A - I think that's not exactly true. If you say '65 to '70 as the second half of the 60s, yes, that would be true. But, they're probably relating that in terms of "Happy Together". Everybody who writes thinks they're important, you see. When people write, they have this need to expound theory or they have nothing to write about. Quite honestly, people who make statements like that...it just makes no sense. It's not important to me. We never tried to be anything, first of all. The public that got us, the people that bought our records and the people who followed us through the changes we made...we did make a significant contribution. We just don't sit and worry about whether people got it or not. Maybe when we were younger it meant a lot to us to be accepted by our peers. We wanted people who made music, the people that we grew up with living in Los Angeles...Jackson Browne, Joni Mitchell, The Eagles, all of those people who were kind of related to as being hip, we wanted to be accepted by their fans and by them. That was really important to us. We didn't care much about what the critics thought, what the reviewers thought. You know, I can't sit back and worry about why an audience didn't get us. We never really got that involved in that part of it. We're really not that vain maybe.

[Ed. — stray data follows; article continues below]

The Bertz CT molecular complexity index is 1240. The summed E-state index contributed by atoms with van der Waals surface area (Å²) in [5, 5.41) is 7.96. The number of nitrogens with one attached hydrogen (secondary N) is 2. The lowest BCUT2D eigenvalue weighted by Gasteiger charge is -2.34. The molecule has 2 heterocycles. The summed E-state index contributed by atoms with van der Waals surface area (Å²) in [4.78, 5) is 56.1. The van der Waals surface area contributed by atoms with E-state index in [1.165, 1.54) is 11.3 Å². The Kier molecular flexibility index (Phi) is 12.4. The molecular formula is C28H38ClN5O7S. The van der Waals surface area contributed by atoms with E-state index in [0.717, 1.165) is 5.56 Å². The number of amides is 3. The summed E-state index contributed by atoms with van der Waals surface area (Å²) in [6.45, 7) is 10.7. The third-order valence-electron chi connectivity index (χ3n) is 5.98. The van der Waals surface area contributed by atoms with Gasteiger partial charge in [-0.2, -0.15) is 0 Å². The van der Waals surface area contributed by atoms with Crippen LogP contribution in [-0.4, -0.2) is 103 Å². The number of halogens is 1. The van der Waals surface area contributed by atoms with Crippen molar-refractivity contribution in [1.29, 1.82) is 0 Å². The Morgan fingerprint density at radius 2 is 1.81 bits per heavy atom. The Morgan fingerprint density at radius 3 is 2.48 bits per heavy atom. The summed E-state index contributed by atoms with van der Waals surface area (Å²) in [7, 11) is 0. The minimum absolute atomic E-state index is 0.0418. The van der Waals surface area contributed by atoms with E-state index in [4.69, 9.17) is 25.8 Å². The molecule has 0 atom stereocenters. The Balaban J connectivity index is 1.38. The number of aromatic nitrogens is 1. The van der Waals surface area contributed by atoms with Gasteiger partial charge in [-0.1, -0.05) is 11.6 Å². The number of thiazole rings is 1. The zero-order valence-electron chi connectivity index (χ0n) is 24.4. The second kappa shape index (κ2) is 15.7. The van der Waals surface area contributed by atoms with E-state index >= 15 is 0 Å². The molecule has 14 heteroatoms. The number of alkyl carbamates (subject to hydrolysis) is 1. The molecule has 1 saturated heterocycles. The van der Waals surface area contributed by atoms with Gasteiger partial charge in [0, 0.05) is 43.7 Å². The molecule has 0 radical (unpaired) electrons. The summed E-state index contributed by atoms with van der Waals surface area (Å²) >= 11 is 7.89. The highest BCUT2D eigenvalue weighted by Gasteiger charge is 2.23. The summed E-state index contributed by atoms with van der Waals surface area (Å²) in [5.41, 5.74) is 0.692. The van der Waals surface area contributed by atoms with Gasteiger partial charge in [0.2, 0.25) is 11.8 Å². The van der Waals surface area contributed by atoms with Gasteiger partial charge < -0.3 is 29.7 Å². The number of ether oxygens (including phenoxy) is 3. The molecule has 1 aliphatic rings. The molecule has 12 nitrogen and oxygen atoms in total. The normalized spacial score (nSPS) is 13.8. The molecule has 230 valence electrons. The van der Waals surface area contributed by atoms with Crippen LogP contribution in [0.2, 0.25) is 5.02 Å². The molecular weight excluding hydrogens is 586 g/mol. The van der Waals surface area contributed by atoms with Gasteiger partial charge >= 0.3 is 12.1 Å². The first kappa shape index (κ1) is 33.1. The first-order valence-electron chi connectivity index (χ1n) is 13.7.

Q - Before you were The Turtles, you were in a band called The Nightriders?

A - The Nightriders was the first incarnation of our band as a surfing group. That was really a very early incarnation. It didn't even include all of the members that would eventually become The Turtles.

Q - And then you were in a group called The Crossfires?

A - Yeah. The Crossfires would be the metamorphis of The Nightriders. The Nightriders was just a brief moment.

Q - Would The Crossfires name have come from The Orlons' song "Crossfire"?

A - There was a song called "Crossfire" by Johnny And The Hurricanes which was an instrumental band. We were influenced by the instrumental bands of the late 1950s...Pill Town Men, Johnny And The Hurricanes, Duane Eddy, The Viscounts.

Q - So, that would've been the type of material you were playing in The Crossfires?

A - Yes, exactly the type of material we were playing.